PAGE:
"One general rule is that trial dates, in the early stages of a case, are often placeholders and don't mean anything. It's well understood that the date set will slip. That's true in all sorts of cases and I certainly expect it to be true in this case," said Richman, a former federal prosecutor in the U.S. Attorney's Office for the Southern District of New York.
This case will be tried under CIPA rules. What is that?
Trump's case will be tried within the rules of the Classified Information Procedures Act, or CIPA, a complicated statute that adds difficulties for the government's plans for a speedy trial, legal experts who spoke to NPR for this story said.
CIPA was passed by Congress in 1980 to control the disclosure of classified information in criminal prosecutions and to prevent something called "graymail." This is when a defendant threatens to release classified information, with the aim of forcing the government's hand to drop the case, Saltzburg said.
"The defense position is: Drop the case if you're not willing to make [classified documents] public," he said.
CIPA requires the defense to notify the court of any classified evidence they want to bring up in front of a jury and to submit it as part of the public record. A judge must then decide if this classified information is admissible. Under this federal law, the government can introduce an unclassified alternative that doesn't reflect any classified information.
"The first thing you're supposed to do is see whether you can come up with a substitute. And that is: A non-classified version of the same thing that will give the defendant a fair trial. And that's not always easy" and it can take a lot of time to come up with, Saltzburg said.
Submitting a summary of a classified document rather than showing the actual document is one option, he said. "But the defense may object to say it's not a fair picture. I'm sure there's going to be fights about it" in Trump's case, Saltzburg said.
Prosecuting cases with classified documents is hard. Just look at the Oliver North case
If an alternative can't be found, it's possible charges against Trump could be dropped, Saltzburg said.
This has happened before.
Saltzburg was part of the prosecutorial team in the criminal trial of Oliver North, who was involved in Iran-Contra affair during the 1980s.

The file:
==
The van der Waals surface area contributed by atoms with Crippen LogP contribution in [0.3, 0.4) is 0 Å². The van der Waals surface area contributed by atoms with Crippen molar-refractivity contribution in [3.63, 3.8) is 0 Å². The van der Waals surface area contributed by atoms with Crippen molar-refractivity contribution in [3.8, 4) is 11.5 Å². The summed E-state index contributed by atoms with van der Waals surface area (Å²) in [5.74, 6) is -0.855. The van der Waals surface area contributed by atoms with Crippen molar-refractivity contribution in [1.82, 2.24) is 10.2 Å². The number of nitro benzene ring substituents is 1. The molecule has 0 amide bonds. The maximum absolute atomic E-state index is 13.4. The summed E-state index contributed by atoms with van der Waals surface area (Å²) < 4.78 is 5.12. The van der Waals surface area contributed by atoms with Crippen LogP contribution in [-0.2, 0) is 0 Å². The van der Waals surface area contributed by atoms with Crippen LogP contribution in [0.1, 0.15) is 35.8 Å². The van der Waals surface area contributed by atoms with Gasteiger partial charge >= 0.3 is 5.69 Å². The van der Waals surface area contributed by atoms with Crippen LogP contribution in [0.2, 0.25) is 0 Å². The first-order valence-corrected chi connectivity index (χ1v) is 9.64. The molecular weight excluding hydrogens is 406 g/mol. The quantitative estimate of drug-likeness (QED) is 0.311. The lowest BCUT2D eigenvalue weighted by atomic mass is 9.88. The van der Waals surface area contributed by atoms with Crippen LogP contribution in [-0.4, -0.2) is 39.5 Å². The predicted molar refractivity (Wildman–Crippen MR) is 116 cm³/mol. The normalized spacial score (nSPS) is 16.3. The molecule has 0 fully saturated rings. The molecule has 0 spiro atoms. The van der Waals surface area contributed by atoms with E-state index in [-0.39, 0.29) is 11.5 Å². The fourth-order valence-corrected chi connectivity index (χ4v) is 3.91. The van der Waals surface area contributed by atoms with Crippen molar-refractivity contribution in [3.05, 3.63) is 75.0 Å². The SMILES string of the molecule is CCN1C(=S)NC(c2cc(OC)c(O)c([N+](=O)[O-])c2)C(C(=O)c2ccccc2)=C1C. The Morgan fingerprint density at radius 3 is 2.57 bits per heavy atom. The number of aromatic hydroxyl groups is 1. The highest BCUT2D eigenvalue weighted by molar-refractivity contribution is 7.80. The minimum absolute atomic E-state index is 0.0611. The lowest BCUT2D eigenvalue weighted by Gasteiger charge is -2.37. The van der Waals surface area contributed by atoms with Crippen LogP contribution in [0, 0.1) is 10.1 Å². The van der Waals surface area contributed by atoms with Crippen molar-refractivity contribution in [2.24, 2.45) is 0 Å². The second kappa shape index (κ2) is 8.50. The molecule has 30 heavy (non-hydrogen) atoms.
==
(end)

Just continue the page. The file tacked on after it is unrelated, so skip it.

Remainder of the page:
"Everything got complicated because the North team wanted to show classified documents to the jury to suggest that he was doing what he was essentially ordered to do. And the intelligence agencies did not want those documents released," Saltzburg said.
That case faced lengthy delays. North went on trial for 12 criminal charges only after prosecutors dropped several charges against him.
A 1989 New York Times article on the opening day of the North trial said, "The case has been reduced somewhat in scope after the special prosecutor, Lawrence E. Walsh, dropped several important conspiracy charges against Mr. North because national secrets would have been disclosed in pressing them."
North was eventually convicted on three felony charges, but those convictions were later reversed and all charges dismissed in the '90s.
Given these difficulties with CIPA and classified records, Saltzburg and Alan B. Morrison, an associate dean at George Washington University Law School, wrote an op-ed saying they think prosecutors "should withdraw all but half a dozen" of Trump's 31 counts of wrongful possession of classified records.
"The fact that there were as many as 200 classified documents in unsecured locations at his home made the case more serious, but his refusals alone were sufficient reason to indict him," they wrote. "Focusing on his willful refusal to return the documents can shorten the trial and serve to undercut Trump's claim of selective prosecution— because no one else kept classified documents once the government asked for them back."
Saltzburg and Morrison argued that the 31 counts were useful to signal how serious the charges were, but would likely slow down the pretrial process "as Trump's lawyers will insist on examining each one of them and they will ask the judge for much more trial time so that they can be sure that each record was properly classified. The prosecution should attempt to see if a smaller document sample could be declassified."